Overview

There’s a surprisingly interesting business to be had in little wooden sticks. Like much of the region, toothpicks are a staple at nearly every restaurant in Rwanda and this is a discussion about the industry operates.

Olly Cassels gives us an overview of the market from his research into the timber production market, along with a lucrative business to be had in other areas of wood processing.

Here are some of the key quotes:

“Rwanda has a lot of bamboo”

Olly began evaluating the agriculture market in Rwanda by looking at methods to give support to bean plants. In doing so he saw the abundance of bamboo in the country and from there, its other uses. One of which is toothpicks.

“Toothpick types are supply led not demand led”

There are different wood types used in the production of toothpicks. In the US it is mainly birch as it is a fast growing and readily available type of wood. In China it is almost all bamboo.

“Toothpicks are used everywhere in Rwanda”

Pretty much every restaurant in the country has toothpicks on the table and it’s customary to use one or two toothpicks per meal. There is also an image factor involved with people often keeping a pack of toothpicks about their person.

Across the East Africa region it’s probably a $30m-50m industry

“All toothpicks come from China”

There’s a route of importing, middle men, distributors which bring the toothpicks in Rwanda to restaurants that buy them. 60-80% of the cost of a pack of imported toothpicks come from travel and import duty costs meaning there is an opportunity for an African toothpick company to emerge.

“It would be relatively easy to set up a Rwandan toothpick company”

Olly estimates that it would cost $20,000 to buy machinery and begin a production line. With the additional considerations of quality control and ensuring a steady supply of bamboo, it should be plausible for the business to begin.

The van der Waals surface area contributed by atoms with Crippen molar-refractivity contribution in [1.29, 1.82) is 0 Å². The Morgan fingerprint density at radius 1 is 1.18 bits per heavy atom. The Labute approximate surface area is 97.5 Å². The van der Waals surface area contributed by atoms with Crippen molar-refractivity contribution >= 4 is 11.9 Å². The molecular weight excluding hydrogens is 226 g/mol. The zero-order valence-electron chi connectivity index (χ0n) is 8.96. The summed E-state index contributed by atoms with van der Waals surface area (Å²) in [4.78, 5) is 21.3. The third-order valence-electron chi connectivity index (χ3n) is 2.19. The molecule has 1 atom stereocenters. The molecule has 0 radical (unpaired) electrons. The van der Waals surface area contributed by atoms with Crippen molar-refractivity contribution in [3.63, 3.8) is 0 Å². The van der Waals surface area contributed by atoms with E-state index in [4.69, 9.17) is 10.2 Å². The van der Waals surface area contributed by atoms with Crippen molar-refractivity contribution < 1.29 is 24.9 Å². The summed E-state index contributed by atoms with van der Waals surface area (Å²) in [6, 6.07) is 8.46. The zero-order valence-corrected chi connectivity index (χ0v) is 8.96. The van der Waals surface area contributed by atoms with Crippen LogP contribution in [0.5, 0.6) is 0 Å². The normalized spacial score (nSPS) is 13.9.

“Bamboo is green gold”

It is considered a wonder crop. On top of having several commercial uses it has environmental benefits: absorbing carbon, stopping soil erosion, and it grows incredibly quickly.

In Rwanda it is currently underutilised, only being used for scaffolding and artisanal furniture. It’s applications could be far reaching.

“Activated carbon is a secret billion dollar industry”

In China, bamboo is used in the production of activated carbon as a means of capturing carbon through industrial processes. Olly estimates that this market is worth several billion USD and is all centred around the processing of bamboo.

1 gram of activated carbon has a surface area of 15,000 metres squared which shows the industrial scale that it can manage.

“Kebabs is another market to enter”

Skewers used in brochettes (meat kebabs) are essentially big toothpicks. From a production perspective they are similar, although the main consideration is the internodal length of the bamboo. You want to have a continuous stretch of wood that isn’t interrupted by the nodules that exist in bamboo.

“In Japan it’s just pointed at one end”

Whilst we might be used to seeing symmetrical toothpicks, in Japan it is customary to have one side pointed and the other with an ornate design. The grooves in the pick could then be used to snap the toothpick to indicate to others when it had been finished.

Historically people have used bone or ivory to have their own toothpick with them at all times.

 

Links

Activated Carbon: general overview, scientific study, to buy

Olly Cassels: https://twitter.com/olivercassels